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The Importance of Recurring Revenue

John Warrillow, author of Built to Sell, answers questions from readers about building a sellable business.

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Dear John:

Your book talks a lot about the importance of recurring revenue, but my product is a one-time-purchase item. Can I still create a sellable company?

—Brian, Atlanta

Recurring revenue is important because to create a valuable, sellable company, you need to demonstrate how the business will continue to thrive once you're gone. Long-term contracts are the best way to guarantee a stream of revenue in the future, but you can also create recurring revenue through a subscription service or membership club or even just by adding a line of consumables to what you sell.

First, brainstorm how you might evolve your one-time-purchase into a recurring revenue model. For example, consider the following questions:

  • Would customers pay a monthly or annual fee for the latest version of your product? 
  • Is there an educational component of your product that you could sell a monthly subscription to?
  • Similar to the way printers need toner, is there a "consumable" that customers need to buy regularly to keep your product working well?

You might be surprised at the range of businesses that can be turned into a subscription model. For example, Snowboard Addiction is a Whistler, British Columbia-based business that creates and distributes freestyle snowboarding tutorials. Snowboarders download tips on how to pull off the latest moves on the hill.

When Nev Lapwood, Snowboard Addiction's founder, wanted to create a recurring revenue stream, he started offering a subscription. For one annual fee, customers can now download all new tutorials released in the year (Nev and his team create a new video every month or so). With a subscription model in place, Nev's revenue is now more predictable, which is allowing him more time to travel (this month, Nev and his girlfriend are leaving for a five-month vacation to southeast Asia while his business continues to churn out subscription renewals).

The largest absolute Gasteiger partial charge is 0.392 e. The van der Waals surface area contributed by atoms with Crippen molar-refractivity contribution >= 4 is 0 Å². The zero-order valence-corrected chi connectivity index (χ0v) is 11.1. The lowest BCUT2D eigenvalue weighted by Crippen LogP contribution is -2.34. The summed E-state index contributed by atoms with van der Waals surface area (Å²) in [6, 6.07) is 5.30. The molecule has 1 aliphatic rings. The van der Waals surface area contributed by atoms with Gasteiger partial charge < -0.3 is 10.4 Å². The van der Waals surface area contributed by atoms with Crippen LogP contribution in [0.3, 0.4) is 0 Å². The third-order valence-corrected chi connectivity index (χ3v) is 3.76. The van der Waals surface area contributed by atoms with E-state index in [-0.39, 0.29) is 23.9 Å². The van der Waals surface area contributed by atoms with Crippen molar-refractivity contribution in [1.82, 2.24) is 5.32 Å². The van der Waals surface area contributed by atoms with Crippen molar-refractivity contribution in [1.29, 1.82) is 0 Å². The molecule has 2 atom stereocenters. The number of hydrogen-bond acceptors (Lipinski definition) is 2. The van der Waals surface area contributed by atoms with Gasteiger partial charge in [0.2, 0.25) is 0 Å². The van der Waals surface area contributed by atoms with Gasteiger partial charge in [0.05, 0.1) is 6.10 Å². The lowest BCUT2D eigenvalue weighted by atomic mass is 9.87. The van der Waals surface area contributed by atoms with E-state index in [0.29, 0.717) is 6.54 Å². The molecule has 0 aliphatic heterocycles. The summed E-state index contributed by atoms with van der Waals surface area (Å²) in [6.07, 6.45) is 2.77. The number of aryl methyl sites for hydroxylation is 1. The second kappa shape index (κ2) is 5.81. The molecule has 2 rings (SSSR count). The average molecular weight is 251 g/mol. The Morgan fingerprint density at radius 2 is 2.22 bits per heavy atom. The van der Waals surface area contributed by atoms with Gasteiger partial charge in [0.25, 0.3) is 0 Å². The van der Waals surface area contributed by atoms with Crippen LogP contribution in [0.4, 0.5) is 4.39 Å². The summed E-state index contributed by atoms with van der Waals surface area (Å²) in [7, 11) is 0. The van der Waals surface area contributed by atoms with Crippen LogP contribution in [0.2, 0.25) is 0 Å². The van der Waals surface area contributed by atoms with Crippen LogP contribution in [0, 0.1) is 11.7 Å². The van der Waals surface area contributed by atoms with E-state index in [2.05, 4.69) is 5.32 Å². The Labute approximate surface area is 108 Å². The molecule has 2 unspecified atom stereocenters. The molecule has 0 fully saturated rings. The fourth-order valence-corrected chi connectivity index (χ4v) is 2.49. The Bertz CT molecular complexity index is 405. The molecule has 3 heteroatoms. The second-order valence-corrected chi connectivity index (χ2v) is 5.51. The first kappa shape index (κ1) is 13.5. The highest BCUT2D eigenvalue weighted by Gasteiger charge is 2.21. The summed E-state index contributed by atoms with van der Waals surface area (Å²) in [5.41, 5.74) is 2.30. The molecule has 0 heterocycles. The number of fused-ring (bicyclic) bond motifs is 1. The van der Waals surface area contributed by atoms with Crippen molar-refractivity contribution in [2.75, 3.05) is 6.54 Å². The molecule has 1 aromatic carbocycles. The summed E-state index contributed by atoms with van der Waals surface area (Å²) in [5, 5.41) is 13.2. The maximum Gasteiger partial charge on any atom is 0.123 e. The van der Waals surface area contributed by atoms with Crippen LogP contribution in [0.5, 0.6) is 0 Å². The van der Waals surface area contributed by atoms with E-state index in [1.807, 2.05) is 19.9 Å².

If there are no opportunities to create recurring revenue, the next best thing is to demonstrate to an acquirer that you have a systematic and predictable way to get a customer. For example, if you sell diamond engagement rings, document and track your process for getting a groom-to-be as a customer. If you have a predictable sales model, you may still have a valuable business provided you can teach others to sell as predictably and systematically as you can.

Most acquirers would still prefer to buy a recurring revenue stream over a one-time-purchase with a predictable model for finding customers, so spend 90 percent of your time thinking about how to create a tail to what you sell.

John Warrillow is the author of Built To Sell: Creating a Business That Can Thrive Without You, which was released by Portfolio/Penguin on April 28, 2011.

Last updated: Jun 2, 2011

JOHN WARRILLOW | Columnist | Sellability

John Warrillow is the author of Built to Sell: Creating a Business That Can Thrive Without You and the founder of The Sellability Score, a cloud-based software company that helps business owners improve the value of their company.

The opinions expressed here by Inc.com columnists are their own, not those of Inc.com.



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